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NOV.-DEC. 2019        TAP TIMES          -10-        While litigation that becomes a game
                                                                changer, such as the furor over the ‘027
                                                                patent, is not common, every-day battles
                  Bottom-gating (from 9)                        involving patents used in processes or
                                                                semiconductor gear are common.


        told the Times.  Even though the five de-
        fendants had spent barrels of money to                  Academia sues
        defend themselves from the infringement                 Most allege that Competitor A swiped the
        charges, they claimed, as the Times re-                 technology invented by Competitor B used
        ported, “the ruling was a victory for them              in a semiconductor production tool. In
        because they would not be blocked from                  other cases, however, academia has sued
        importing chips.”                                       commercial chip makers.


        According to the article, the five, through             The iconic Harvard University has become,
        a spokesperson, said they would not be                  one of the more litigious universities re-
        forced to pay royalties to TI.  This state-             ported The Boston Herald (July 3, 2016).
        ment is at odds, however, with the millions
        in royalities TI received to shore up its               In June 2016, Harvard sued Micron Tech-
        bottom line.                                            nologies, the Boise, Idaho memory leader
                                                                for patent infringement.  Harvard earlier
                                                                filed a similar infringement suit against
        Shoved in their snoot                                   GLOBALFOUNDRIES. That action was set-
        Dr. T.J. Rogers (right),, Cy-                           tled in May 2016.
        press Semiconductor’s con-
        troversial founder, former
        president and CEO, who was                              Atomic Layer Deposition
        known as  the  “Bad Boy of                              The process, invented by chemistry pro-
        Silicon Valley,” supposedly groused to the              fessor Roy G. Gordon, involves the use of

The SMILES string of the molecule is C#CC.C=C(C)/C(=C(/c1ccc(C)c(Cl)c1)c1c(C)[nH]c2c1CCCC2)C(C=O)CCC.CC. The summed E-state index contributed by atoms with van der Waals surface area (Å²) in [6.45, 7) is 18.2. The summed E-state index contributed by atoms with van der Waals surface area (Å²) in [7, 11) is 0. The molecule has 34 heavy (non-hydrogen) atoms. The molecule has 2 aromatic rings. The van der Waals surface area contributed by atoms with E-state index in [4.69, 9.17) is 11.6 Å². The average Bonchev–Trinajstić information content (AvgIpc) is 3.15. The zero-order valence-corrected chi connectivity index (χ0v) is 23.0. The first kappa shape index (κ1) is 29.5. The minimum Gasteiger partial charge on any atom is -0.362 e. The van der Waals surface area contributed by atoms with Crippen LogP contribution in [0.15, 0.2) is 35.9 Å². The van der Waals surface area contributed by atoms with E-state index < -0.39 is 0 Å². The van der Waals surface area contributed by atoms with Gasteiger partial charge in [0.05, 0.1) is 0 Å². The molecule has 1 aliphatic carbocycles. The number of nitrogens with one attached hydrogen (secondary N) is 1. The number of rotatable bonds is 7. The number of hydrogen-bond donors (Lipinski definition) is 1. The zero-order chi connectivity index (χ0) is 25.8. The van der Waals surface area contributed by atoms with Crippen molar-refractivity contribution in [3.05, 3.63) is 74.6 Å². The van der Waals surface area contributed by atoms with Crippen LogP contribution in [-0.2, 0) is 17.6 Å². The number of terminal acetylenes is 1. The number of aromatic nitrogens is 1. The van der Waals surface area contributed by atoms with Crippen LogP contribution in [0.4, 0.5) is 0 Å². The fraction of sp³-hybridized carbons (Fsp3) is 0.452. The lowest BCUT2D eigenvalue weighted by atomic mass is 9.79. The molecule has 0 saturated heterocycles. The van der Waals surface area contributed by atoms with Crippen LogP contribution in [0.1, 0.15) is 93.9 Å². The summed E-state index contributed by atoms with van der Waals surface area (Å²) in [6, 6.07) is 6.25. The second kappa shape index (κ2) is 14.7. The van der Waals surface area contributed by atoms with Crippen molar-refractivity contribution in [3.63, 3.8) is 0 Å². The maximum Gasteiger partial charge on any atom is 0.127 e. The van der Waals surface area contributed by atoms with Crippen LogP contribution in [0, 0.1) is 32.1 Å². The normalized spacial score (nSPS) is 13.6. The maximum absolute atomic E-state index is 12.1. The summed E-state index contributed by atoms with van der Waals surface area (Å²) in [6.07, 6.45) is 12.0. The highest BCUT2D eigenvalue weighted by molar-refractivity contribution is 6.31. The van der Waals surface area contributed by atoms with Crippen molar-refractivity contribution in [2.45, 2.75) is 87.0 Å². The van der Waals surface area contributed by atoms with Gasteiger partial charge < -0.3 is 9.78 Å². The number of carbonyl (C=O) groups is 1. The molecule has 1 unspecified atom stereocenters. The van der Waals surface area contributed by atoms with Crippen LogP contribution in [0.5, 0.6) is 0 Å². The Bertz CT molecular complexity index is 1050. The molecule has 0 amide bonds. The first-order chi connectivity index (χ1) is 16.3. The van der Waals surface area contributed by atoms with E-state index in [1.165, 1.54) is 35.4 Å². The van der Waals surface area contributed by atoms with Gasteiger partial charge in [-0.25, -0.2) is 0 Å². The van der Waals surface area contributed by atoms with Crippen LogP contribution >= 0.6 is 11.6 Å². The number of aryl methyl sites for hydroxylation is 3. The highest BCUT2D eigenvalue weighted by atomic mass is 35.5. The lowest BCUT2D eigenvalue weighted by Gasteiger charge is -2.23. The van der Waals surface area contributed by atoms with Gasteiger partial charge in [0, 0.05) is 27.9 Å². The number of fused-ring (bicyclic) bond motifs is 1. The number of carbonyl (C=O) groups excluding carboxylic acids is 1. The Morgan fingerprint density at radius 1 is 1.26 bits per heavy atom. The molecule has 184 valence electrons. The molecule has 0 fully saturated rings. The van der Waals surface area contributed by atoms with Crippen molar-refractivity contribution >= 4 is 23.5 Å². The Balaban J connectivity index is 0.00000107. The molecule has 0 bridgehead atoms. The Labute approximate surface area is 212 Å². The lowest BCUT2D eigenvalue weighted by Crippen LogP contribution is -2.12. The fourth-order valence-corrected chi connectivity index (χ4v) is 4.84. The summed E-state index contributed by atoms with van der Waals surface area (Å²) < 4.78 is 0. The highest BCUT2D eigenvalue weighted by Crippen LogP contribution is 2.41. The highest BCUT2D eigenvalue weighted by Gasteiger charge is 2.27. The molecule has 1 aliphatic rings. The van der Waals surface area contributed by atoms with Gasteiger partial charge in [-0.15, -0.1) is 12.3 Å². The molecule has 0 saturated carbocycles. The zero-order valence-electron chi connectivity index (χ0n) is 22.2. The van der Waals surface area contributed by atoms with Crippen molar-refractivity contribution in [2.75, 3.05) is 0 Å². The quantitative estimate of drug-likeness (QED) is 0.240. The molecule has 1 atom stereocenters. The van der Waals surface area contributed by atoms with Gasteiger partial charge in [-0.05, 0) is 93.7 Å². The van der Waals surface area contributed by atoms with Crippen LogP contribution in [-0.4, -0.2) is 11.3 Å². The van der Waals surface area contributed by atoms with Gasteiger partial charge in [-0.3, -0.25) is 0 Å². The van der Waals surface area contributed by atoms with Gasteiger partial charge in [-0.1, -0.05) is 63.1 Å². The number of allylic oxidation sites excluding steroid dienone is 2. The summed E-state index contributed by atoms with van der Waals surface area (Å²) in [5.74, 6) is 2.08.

Times:                                                  a process known as “Atomic Layer Deposi-
                                                                tion.”
        “Whe you go to the ITC and spend your $2
        million, the purpose is to shut somebody                Prof. Gordon and his lab team, the suit
        down.”  Dr. Rogers called TI “bullies,” who             reported, worked on the process from the
        got it shoved in their snoot today” (with               late 1990s and into the early 2000s.
        the ruling.)
                                                                The Gordon method relates to the deposi-
                                                                tion of metal thin films and other materi-
                                                                als.  It creates an insulating layer on a
                                                                semiconductor chip.  Patents were issued
                                                                in 2005.


                                                                After its filing in Federal court and the
                                                                healing qualities of two-years’ time and
                                                                attorney costs, Harvard announced in
                                                                March 2018 that the suit had been ameca-
                                                                bly resolved.  Exactly what Micron paid or
                                                                did not pay for a Harvard license was not
                                                                revealed.  Page 12
                 Prof. Gordon in his lab (Harvard Photo)
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